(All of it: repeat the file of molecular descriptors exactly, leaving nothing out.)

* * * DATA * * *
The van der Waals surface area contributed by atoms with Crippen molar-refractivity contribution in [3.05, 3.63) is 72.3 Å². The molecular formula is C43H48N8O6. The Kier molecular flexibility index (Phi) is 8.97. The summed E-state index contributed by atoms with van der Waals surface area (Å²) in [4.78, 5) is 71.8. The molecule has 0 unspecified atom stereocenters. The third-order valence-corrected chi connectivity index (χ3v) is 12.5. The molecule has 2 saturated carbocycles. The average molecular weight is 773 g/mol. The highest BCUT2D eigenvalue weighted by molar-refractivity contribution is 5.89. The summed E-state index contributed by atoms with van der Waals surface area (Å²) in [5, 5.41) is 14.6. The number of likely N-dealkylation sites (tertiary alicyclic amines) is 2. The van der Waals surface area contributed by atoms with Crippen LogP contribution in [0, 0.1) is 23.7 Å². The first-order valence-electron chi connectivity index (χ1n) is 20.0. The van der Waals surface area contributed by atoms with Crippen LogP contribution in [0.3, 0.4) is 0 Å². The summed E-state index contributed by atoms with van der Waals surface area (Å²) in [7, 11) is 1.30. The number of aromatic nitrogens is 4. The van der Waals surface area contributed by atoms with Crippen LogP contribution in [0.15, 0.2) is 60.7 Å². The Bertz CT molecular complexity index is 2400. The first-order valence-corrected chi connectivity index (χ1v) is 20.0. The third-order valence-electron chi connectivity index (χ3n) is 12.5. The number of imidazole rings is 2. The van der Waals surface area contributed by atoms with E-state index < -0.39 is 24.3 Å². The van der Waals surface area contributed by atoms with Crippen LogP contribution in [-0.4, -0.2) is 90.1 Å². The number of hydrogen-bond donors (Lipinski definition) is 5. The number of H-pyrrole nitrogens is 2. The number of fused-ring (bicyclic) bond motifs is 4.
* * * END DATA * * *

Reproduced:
The van der Waals surface area contributed by atoms with Crippen molar-refractivity contribution in [3.05, 3.63) is 72.3 Å². The molecular formula is C43H48N8O6. The Kier molecular flexibility index (Phi) is 8.97. The summed E-state index contributed by atoms with van der Waals surface area (Å²) in [4.78, 5) is 71.8. The molecule has 0 unspecified atom stereocenters. The third-order valence-corrected chi connectivity index (χ3v) is 12.5. The molecule has 2 saturated carbocycles. The average molecular weight is 773 g/mol. The highest BCUT2D eigenvalue weighted by molar-refractivity contribution is 5.89. The summed E-state index contributed by atoms with van der Waals surface area (Å²) in [5, 5.41) is 14.6. The number of likely N-dealkylation sites (tertiary alicyclic amines) is 2. The van der Waals surface area contributed by atoms with Crippen LogP contribution in [0, 0.1) is 23.7 Å². The first-order valence-electron chi connectivity index (χ1n) is 20.0. The van der Waals surface area contributed by atoms with Crippen LogP contribution in [0.3, 0.4) is 0 Å². The summed E-state index contributed by atoms with van der Waals surface area (Å²) in [7, 11) is 1.30. The number of aromatic nitrogens is 4. The van der Waals surface area contributed by atoms with Crippen LogP contribution in [0.15, 0.2) is 60.7 Å². The Bertz CT molecular complexity index is 2400. The first-order valence-corrected chi connectivity index (χ1v) is 20.0. The third-order valence-electron chi connectivity index (χ3n) is 12.5. The number of imidazole rings is 2. The van der Waals surface area contributed by atoms with E-state index < -0.39 is 24.3 Å². The van der Waals surface area contributed by atoms with Crippen LogP contribution in [-0.4, -0.2) is 90.1 Å². The number of hydrogen-bond donors (Lipinski definition) is 5. The number of H-pyrrole nitrogens is 2. The number of fused-ring (bicyclic) bond motifs is 4.